One of the main benefits of JiTT is that it requires students to engage in deep learning strategies – to apply the concepts from the readings, personalize the knowledge in some way, and engage in metacognitive learning. Well-designed JiTT questions “are effective at uncovering misconceptions, promoting curiosity, and encouraging active student engagement in the learning process” (p. 8). It’s almost impossible to argue that these are not desirable effects.
I have two small criticisms of this book. The first is that it is overly repetitive – even though the basics of the JiTT strategy are thoroughly described and discussed in the first section, each of the chapters in the second section, where authors describe how they have applied JiTT within their own discipline, also includes a sometimes lengthy description of the strategy.
The second criticism is that it would have been nice to see more applications within the humanities. Perhaps it’s just that there are more faculty in the sciences and social sciences who have incorporated the strategy into their own teaching, but that just makes me more curious about how it can be employed in those disciplines in which it is not so common a strategy.
In spite of these criticisms, however, I found the ideas presented by the authors intriguing, and I’m already thinking about how I’m going to make use of them myself.
Bransford, J. D., Brown, A. L., & Cocking, R. (Eds.). (2000). How people learn: Brain, mind, experience, and school. Washington, DC: National Academy Press.
Bloom, B. S. (1956). Taxonomy of educational objectives: The classification of educational goals. New York: McKay.
Chickering, A. W., & Gamson, Z. F. (1987). Seven principles for good practice in undergraduate education. American Association for Higher Education Bulletin, 39(7) 3-7.
Stevens, Dannelle D. and Joanne E. Cooper. Journal Keeping: How to Use Reflective Writing for Learning, Teaching, Professional Insight, and Positive Change. Stylus: Sterling (VA), 2009.
Reviewed by: John Grant McLoughlin, University of New Brunswick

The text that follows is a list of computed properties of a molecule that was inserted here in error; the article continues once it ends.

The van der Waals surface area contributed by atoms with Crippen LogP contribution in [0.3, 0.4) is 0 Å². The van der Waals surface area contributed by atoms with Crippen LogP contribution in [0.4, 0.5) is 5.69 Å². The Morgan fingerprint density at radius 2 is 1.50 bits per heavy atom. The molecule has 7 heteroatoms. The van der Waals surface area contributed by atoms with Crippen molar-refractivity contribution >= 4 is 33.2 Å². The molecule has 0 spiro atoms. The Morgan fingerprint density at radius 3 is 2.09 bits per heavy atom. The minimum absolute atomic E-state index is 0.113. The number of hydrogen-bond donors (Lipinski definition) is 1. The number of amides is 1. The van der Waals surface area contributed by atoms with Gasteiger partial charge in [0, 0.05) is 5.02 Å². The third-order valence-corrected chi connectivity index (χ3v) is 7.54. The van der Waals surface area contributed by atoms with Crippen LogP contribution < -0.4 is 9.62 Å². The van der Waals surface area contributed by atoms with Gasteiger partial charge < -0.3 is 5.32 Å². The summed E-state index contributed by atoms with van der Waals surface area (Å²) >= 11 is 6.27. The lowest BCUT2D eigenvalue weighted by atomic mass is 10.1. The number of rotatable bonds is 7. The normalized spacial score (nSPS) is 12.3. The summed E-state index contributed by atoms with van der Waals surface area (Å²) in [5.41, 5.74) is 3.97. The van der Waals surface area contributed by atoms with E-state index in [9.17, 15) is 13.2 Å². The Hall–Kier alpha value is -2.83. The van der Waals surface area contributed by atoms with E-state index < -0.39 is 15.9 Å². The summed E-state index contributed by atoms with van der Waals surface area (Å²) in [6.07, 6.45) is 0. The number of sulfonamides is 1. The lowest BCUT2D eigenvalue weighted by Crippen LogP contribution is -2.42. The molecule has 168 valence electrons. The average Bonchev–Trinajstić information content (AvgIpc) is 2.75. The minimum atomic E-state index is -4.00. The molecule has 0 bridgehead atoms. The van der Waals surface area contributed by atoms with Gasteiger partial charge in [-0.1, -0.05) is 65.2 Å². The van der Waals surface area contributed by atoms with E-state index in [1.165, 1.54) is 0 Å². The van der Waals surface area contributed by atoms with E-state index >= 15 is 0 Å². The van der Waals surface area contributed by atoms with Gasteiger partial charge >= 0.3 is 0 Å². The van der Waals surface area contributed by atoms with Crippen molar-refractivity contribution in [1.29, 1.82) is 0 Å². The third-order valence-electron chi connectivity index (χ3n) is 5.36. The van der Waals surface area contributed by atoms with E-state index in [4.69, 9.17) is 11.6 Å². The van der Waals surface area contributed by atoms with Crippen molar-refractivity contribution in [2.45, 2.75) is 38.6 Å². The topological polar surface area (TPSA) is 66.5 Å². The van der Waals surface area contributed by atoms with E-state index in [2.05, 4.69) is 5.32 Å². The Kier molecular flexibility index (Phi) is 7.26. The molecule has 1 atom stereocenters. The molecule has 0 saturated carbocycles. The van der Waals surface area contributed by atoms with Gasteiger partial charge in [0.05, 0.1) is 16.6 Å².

As the title suggests, this is a comprehensive effort to extol the virtues of journal writing. Stevens and Cooper (the authors) remain true to their mission of addressing the value of journals for personal development, transformational learning, and pedagogical purposes. The tone of the book clearly informs the reader that the authors are believers and (long-time) practitioners with respect to using journals as both educators and individuals. They impressed me with their willingness to raise various issues, such as, the implications/tradeoffs in using computers versus handwriting for journal entries, or matters like evaluating journals as being entirely private (and not to be read but marked only for completion) as opposed to responding to individual entries.
The book is divided into three core sections: Journal Writing and its Theoretical Foundations (Ch. 1-3); Using Journals in Classrooms and Professional Life (Ch. 4-8); and A Collection of Case Studies (Ch.9, 10). However, it is noteworthy to mention what precedes and follows the core. The Preface provides readers with guidance concerning the content of the book. Further, Appendices A (Journal-Writing Techniques) and B (Contributor Contact Information) are helpful resources. The latter is unusual in that it provides the names, email addresses, disciplines, and journal expertise of a dozen individuals including the authors. This is a neat feature that goes beyond an acknowledgment, per se. The final feature of the book is References. The comprehensiveness of the book is reflected in the hundreds of references covering about fourteen pages. I will touch upon this comprehensiveness in my concluding comments below.
As mentioned, this book has lots in it about journaling. If you are new to the idea and want an excellent introduction, the material is here. If, like me, you have used journal writing in classes, or kept journals yourself, then the book will be somewhat uninviting to read from cover to cover. In fact, I could not get engaged in the book as a formal read but acknowledge its place as a significant resource. I could see having this book on the shelf of an EDC or in a library, as it is bound to benefit people interested in learning more about journals and/or addressing specific issues pertinent to the broad area at a pedagogical level.
On that final point, I should mention what impressed me most as a reviewer given my background (and likely that of many EDC members). The initial chapter, Journal Writing: Definition and Rationale, provided an excellent entry point for this reader. I was struck by the clear articulation of a working definition: “We define a journal as a sequential, dated chronicle of events and ideas, which includes the personal responses and reflections of the writer (or writers) on these events and ideas (p. 5).” The authors go on to identify and explain the six defining attributes of journals: “written, dated, informal, flexible, private, and archival (p. 5).” I appreciated the fact that the authors early along opened with the definitions and relevant language, while acknowledging the tensions between the competing needs for flexibility and definitions.
In summary, I commend the book on the whole as one that belongs in a resource centre to support teaching and learning. After that opening chapter it is probable that five or six of us would select different chapters (or features such as appendices) as being most valuable to us. That is the beauty of the book, in that it is a resource rather than a book to be read in its entirety.